The world just wasn’t open to it. The world never said yes to Month Of Sundays, the world always said no. No matter which way we turned, the world was not desiring any Month Of Sundays music, you know? [Laughs] It was strange. At that time, that band was focused on more crazy almost math-y rock and the guys weren’t really into, for lack of a better word, acoustic or singer-songwriter stuff, and I was getting more into that. I was just sending out demo tapes back then, of Month Of Sundays and of My Morning Jacket stuff I was doing on my own. For whatever reason, the My Morning Jacket stuff just got picked up by Darla Records and that started the whole trajectory of My Morning Jacket. [Month Of Sundays] released the album Mont De Sundua on Spotify and stuff. I’m really proud of that record. I really love it. For a bunch of kids, it’s really cool.

”One Big Holiday” On Late Night With Conan O’Brien (2003)

This is a pretty iconic late night performance. And “One Big Holiday”… when you were talking earlier about having to get back into the space of older songs you wrote when you were younger, there are obviously a lot of signature songs from across the albums. But this one in particular, the festival is named after it, it’s often the closer of MMJ shows. What is your relationship to a song like that, where it’s a defining element that kinda takes on a life of its own?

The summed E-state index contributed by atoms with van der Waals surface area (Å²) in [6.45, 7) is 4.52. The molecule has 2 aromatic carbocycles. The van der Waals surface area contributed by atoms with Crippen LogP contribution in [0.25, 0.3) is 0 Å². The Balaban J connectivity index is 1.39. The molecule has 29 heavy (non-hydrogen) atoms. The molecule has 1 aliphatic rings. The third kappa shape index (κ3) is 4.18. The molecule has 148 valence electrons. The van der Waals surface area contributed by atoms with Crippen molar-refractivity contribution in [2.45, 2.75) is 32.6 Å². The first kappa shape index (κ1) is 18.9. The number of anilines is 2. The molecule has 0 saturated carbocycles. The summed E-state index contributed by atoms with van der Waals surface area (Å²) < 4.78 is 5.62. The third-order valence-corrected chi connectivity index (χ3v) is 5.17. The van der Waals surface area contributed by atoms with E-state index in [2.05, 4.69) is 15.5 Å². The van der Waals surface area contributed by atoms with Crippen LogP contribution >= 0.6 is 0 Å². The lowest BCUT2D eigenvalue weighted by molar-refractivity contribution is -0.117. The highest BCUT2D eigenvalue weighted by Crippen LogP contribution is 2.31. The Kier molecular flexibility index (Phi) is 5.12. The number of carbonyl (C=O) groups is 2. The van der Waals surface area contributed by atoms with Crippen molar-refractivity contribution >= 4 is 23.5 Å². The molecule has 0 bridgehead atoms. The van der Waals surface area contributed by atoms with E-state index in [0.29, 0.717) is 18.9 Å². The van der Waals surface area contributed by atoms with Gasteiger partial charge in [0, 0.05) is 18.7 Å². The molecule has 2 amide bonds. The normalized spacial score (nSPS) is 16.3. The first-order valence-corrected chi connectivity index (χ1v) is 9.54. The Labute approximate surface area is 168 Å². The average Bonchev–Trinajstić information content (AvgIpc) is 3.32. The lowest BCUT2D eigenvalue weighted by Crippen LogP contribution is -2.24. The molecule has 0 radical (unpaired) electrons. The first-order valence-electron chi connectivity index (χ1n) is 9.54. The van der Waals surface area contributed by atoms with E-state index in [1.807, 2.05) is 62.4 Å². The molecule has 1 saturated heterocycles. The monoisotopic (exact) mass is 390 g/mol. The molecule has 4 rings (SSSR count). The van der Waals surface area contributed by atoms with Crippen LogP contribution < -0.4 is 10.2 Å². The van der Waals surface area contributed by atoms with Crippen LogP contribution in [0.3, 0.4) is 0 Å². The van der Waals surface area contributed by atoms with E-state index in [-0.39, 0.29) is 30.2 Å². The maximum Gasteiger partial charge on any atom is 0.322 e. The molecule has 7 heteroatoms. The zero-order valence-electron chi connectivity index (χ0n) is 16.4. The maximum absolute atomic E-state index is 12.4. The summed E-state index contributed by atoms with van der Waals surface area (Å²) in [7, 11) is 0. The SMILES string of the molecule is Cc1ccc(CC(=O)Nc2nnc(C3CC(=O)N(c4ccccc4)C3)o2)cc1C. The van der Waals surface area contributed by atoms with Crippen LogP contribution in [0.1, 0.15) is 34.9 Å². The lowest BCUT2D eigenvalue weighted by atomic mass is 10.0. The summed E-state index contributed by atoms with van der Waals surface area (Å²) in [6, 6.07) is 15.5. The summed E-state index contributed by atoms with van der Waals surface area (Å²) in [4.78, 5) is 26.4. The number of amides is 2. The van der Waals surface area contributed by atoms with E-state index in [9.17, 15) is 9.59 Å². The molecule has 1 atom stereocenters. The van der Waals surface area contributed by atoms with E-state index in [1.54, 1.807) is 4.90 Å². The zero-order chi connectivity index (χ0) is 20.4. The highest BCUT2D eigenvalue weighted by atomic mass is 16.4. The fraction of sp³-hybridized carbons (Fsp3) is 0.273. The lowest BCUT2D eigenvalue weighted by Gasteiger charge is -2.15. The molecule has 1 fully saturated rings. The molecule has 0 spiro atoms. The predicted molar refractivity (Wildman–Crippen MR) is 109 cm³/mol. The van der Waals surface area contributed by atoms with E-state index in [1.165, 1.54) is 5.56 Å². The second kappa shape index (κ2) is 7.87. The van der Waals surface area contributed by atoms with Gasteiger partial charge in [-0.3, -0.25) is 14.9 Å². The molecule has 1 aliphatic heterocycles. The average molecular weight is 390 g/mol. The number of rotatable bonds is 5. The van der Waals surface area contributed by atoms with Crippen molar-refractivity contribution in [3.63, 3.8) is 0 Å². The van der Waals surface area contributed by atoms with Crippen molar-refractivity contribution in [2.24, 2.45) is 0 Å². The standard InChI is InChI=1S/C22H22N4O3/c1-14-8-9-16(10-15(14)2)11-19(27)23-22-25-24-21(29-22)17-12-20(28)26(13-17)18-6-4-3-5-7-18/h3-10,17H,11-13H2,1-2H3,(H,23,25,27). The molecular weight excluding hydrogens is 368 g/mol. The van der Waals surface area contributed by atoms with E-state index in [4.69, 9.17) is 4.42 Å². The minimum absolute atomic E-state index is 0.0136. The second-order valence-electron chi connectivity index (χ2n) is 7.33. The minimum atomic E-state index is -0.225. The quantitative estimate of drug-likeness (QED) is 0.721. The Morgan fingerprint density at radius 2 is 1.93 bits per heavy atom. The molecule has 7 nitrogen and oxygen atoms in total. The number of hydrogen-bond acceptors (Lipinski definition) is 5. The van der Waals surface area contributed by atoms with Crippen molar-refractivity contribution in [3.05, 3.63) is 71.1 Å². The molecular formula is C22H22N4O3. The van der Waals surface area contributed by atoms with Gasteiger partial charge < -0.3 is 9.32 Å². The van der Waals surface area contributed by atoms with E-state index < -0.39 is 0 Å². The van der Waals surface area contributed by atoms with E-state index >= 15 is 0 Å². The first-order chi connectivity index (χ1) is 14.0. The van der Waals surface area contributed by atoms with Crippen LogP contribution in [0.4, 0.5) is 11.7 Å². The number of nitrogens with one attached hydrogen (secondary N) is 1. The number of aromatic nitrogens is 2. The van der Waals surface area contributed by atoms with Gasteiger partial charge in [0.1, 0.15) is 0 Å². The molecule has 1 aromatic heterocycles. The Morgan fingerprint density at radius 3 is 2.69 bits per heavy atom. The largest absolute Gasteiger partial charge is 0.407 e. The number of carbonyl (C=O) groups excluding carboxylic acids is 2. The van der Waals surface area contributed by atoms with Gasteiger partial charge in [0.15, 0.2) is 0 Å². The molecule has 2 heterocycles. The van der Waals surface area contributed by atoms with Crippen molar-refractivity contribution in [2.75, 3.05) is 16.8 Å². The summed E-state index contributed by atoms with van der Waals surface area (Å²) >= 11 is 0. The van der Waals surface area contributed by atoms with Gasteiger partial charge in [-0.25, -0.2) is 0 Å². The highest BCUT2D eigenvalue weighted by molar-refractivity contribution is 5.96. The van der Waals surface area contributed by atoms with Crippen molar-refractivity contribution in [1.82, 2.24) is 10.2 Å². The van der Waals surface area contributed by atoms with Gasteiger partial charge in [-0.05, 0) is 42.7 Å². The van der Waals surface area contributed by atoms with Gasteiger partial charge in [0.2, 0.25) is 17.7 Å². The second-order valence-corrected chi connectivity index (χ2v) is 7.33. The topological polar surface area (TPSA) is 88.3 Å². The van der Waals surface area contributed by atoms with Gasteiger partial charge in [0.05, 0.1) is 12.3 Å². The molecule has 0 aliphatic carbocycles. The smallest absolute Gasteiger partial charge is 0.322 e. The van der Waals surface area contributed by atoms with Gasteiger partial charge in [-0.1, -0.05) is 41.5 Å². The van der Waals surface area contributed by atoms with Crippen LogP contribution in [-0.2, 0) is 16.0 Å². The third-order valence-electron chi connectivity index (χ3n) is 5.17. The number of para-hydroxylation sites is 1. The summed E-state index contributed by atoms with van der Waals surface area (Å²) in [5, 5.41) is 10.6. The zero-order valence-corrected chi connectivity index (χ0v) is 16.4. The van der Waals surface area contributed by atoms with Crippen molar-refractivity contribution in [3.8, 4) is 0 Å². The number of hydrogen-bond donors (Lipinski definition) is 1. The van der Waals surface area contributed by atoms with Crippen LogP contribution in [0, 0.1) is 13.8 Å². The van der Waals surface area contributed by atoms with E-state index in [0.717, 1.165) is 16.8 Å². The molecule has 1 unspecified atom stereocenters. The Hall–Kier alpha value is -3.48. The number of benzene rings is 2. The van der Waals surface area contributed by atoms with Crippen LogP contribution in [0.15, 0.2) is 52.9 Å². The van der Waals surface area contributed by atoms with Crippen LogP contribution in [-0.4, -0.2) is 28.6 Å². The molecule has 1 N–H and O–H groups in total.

JAMES: It’s such a fun song to play. It always feels good. That moment on Conan, that was the first time we had ever been on TV or done anything like that. We were so fucking out of our minds nervous and excited. Just to have a song like that… that’s the cool thing about a lot of those songs. I’m so grateful people still want to hear them. That’s what’s worthwhile, that you get this response from people when you’re playing. It makes you feel so grateful that you have this thing you created that’s still useful years later, that still brings people joy.

My Morning Jacket is out 10/22 on ATO.